As I already mentioned running this architecture on natively on my laptop won't lead to representable numbers in terms of absolute numbers. But I was surprised to see performance gains. The first tests is assumed running at 100% performance. I used a small plugin which creates random receipts of differing sales item count, with customer, anonymous etc.
To achieve some delta syncs I randomly updated some item and business partner master data via a small script running against the service layer.

After every test I restored my B1 database, cleaned B1i log, restored monitor databases and also restored my CCO instances. Every test created 100 receipts. Every test was repeated 3 times.

Test was ended after all receipts were posted in B1.

6.1.1 First test - base test


First test running both CCO instances against the same B1i. Syncing master data on both CCOs at the same time. Syncing every 10 Minutes. All types of data at the same time.

100% time of base test

6.1.2 Second test - adjusting syncs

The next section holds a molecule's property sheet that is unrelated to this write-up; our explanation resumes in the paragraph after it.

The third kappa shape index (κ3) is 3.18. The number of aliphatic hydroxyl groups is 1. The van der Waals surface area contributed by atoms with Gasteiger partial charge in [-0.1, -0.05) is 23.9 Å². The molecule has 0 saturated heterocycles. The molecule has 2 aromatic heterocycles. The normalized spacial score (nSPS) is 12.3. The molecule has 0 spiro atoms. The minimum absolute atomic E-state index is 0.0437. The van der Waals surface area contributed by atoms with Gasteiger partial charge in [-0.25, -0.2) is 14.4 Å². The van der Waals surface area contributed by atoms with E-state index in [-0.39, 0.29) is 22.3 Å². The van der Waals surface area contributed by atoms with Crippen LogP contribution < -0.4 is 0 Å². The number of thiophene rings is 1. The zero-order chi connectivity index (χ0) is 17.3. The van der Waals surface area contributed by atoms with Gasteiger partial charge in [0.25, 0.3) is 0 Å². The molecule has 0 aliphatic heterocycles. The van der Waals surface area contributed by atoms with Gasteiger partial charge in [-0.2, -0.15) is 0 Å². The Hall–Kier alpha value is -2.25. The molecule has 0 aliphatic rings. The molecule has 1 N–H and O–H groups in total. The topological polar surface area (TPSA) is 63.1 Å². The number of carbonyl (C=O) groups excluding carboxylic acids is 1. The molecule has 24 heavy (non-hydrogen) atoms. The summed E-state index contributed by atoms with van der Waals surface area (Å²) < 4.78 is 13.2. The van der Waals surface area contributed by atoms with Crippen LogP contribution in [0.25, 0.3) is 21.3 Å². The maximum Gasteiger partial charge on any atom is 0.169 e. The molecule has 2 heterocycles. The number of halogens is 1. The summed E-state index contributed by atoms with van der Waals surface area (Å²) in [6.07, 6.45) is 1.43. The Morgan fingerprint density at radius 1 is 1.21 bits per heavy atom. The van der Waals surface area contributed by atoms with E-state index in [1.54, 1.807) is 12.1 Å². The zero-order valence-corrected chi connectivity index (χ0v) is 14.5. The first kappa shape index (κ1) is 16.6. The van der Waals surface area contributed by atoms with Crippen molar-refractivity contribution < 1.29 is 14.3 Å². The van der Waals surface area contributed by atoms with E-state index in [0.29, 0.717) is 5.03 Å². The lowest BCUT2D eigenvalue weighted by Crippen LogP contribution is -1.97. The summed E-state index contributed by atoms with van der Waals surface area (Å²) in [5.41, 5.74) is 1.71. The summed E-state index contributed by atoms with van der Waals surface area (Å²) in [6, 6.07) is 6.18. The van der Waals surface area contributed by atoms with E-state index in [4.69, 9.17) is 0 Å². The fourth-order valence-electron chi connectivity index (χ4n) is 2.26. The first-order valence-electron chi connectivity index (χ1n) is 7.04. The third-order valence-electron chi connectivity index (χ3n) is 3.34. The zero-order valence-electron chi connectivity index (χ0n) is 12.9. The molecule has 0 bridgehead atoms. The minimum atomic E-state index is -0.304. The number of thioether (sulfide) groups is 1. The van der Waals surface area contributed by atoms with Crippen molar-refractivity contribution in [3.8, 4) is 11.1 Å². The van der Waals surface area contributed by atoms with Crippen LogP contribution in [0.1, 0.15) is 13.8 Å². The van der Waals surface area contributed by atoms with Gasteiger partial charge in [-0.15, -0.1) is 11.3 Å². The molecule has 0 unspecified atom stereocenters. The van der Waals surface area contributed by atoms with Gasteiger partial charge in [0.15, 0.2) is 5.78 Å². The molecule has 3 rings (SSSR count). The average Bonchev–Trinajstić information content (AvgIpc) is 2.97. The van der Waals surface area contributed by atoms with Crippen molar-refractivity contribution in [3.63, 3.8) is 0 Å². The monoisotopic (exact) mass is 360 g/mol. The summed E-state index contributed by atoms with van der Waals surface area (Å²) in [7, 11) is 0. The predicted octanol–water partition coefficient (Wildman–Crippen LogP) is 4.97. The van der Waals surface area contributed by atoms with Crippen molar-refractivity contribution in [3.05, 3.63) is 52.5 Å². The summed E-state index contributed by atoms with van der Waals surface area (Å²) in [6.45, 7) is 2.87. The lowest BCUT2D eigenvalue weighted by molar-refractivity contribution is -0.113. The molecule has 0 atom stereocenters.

Same as the base test, but syncing was distributed on different timestamps per type (item + customer).

98% time of base test

6.1.3 Third test - using different B1iFs for each CCO


Same as second test but CCO_2 now uses the B1iF-02 as the integration server. Both B1iF server work with one DI Proxy.

90% time of base test

6.1.4 Fourth test - using different B1iFs


Same as third test but both B1iF servers have 2 DI Proxies running using 3 GB of memory.

82% time of base test

7. Summary and Conclusions


In summary, while the recommendations and the test cases presented here can be valuable starting points, it's crucial to approach performance optimization as a comprehensive and ongoing process. Measure your system performance. Create comparable performance tests and consult experts for every layer.

In my tests, I did not even change any configuration file of the B1iF tomcat etc. So you see there are ways to achieve performance gains, the architecture and configuration simply has to adapt to the expected workload.

In conclusion, as the CCO community continues to expand, it's crucial to address performance concerns head-on. By implementing the recommended strategies you can further scale and optimize the performance of your CCO installations.

Thanks for reading and please share all insights you may have gotten during your performance challenges and how you tackled them. 🙂

 

Robert